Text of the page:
5. By the numbers: The Patriots did not force a takeaway last Monday against the Panthers, the first time in 36 straight games they didn’t come up with a takeaway. (It was the longest active streak in the league.) According to Scott Kacsmar of Football Outsiders, the Patriots haven’t gone back-to-back without a takeaway since a three-game stretch in 2005. That, combined with the fact that the Broncos lead the league with 13 fumbles, could mean good things for New England when it comes to forcing a turnover on Sunday.
6. Quote from a scout about this Sunday’s matchup: “Wes Welker is being used in a similar fashion as he was in New England. But biggest difference in Denver and the last couple of years in New England is that they have better outside wide receivers in Denver, and they can also create more space for Welker by their presence and ability to be vertical threats. You have to pay more attention to those guys, as opposed to the outside guys in New England the last few years.” — For more on the scout’s breakdown, check out our story here.
7. Patriots fans should be worried about….. it’s simple, really: If the Broncos seize control early in this one, they will be incredibly difficult to defend. More than any team since the 2007 Patriots, this Denver offense can be very scary if it gets going early. It might not have the same shock and awe attitude that the 2007 Patriots possessed, but they can put up points just as quickly as that team did. Currently, the Broncos are on pace to finish the season with 637 points, which would break the record of 589 set by the New England team six years ago. (The 27 points they scored last week marked a season-low for Denver, which has topped the 40-point mark five times in the first 10 games.) Manning is on pace for 54 touchdown passes (which would shatter Brady’s mark of 50 he set in 2007), and the Broncos have five players with 37 receptions or more. Scary stuff.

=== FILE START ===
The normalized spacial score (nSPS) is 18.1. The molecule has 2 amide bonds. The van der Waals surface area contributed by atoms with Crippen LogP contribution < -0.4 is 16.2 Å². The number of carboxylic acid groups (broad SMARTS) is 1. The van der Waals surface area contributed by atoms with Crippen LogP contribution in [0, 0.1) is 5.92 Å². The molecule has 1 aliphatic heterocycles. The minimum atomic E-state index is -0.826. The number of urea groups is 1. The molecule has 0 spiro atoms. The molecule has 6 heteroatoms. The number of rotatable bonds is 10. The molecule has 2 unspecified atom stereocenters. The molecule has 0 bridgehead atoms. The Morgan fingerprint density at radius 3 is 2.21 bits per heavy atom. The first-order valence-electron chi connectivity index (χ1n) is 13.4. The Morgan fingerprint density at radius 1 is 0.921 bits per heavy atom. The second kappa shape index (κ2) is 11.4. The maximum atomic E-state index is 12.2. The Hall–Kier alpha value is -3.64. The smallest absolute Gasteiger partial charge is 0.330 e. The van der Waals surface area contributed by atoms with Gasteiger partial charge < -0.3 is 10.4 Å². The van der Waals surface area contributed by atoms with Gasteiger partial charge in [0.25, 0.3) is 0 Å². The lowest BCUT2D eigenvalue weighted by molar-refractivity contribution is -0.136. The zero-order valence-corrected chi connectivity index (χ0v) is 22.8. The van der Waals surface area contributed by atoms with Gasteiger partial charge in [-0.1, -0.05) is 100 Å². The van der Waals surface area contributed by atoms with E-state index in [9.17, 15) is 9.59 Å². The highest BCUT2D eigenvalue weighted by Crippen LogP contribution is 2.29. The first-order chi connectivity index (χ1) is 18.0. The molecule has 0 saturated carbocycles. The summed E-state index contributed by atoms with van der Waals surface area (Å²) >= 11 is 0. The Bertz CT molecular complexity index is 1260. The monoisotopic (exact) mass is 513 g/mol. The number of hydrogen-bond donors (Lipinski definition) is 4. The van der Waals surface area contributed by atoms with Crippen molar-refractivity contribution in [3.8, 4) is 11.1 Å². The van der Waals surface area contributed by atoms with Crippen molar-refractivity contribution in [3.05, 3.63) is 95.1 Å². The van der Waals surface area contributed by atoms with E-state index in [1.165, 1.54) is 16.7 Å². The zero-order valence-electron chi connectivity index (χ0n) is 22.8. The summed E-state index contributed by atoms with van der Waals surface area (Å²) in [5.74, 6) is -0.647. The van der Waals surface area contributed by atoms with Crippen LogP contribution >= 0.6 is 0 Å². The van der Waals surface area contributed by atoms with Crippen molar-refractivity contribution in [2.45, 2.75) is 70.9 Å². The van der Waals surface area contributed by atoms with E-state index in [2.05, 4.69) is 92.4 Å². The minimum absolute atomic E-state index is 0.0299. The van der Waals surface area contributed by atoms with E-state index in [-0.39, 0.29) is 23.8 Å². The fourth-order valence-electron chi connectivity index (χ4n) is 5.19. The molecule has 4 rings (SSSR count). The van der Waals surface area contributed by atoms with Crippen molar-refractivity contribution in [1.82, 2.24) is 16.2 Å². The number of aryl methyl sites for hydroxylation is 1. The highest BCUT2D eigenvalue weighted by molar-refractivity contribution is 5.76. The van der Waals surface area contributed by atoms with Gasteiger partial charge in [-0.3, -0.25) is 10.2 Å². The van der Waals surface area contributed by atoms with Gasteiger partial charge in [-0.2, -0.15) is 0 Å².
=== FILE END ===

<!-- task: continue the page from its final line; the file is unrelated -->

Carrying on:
8. Broncos fans should be worried about…. New England stringing together extended drives that allow them to control the tone and tempo of the game and keep Manning off the field. The Patriots might not try to run all the time — some of those extended drives could mean short passes, screens and smallish intermediate stuff — but if the Patriots are able to play the game on their own terms, it will mean trouble for Denver. While New England will utilize all its offensive options, it’ll be interesting to see how Stevan Ridley operates against the Broncos. Last season, Denver was one of the best teams in the league at defending the run, and he still managed to run for 151 yards on 28 carries. Granted, the personnel is different on both sides heading into this one, but if he can come close to that same level of performance this week, it will go a long way toward controlling the clock and making sure New England comes away with a win.
9. One more thing: Much has been made — and rightfully so — when it comes to the quarterbacking play being the deciding factor in this game. But this contest will also feature two of the best return men in the league in Trindon Holliday and Julian Edelman. The 5-foot-5 Holliday — the shortest man in the league — has taken one kick and one punt return all the way back this year. That was on the heels of an electrifying performance in last year’s divisional playoffs against the Ravens where he became the first guy to return a punt for a touchdown and a kick for a touchdown in the same postseason game. This year, Holliday is third in the league in kick return average at 31.9 yards per return (trailing only Minnesota’s Cordarrelle Patterson at 34.4 and Dallas’ Dwayne Harris at 32.3). As for Edelman, he has been at his consistent best all season while working as New England’s punt returner, averaging 11.5 yards per return (seventh in the league). Over the course of his career, the 5-foot-10 Edelman’s 12.7 yards per return average is third-best in the history of the game for anyone who has at least 75 returns. In a game that’s expected to be close, one of these specialists could end up playing a big role in the game.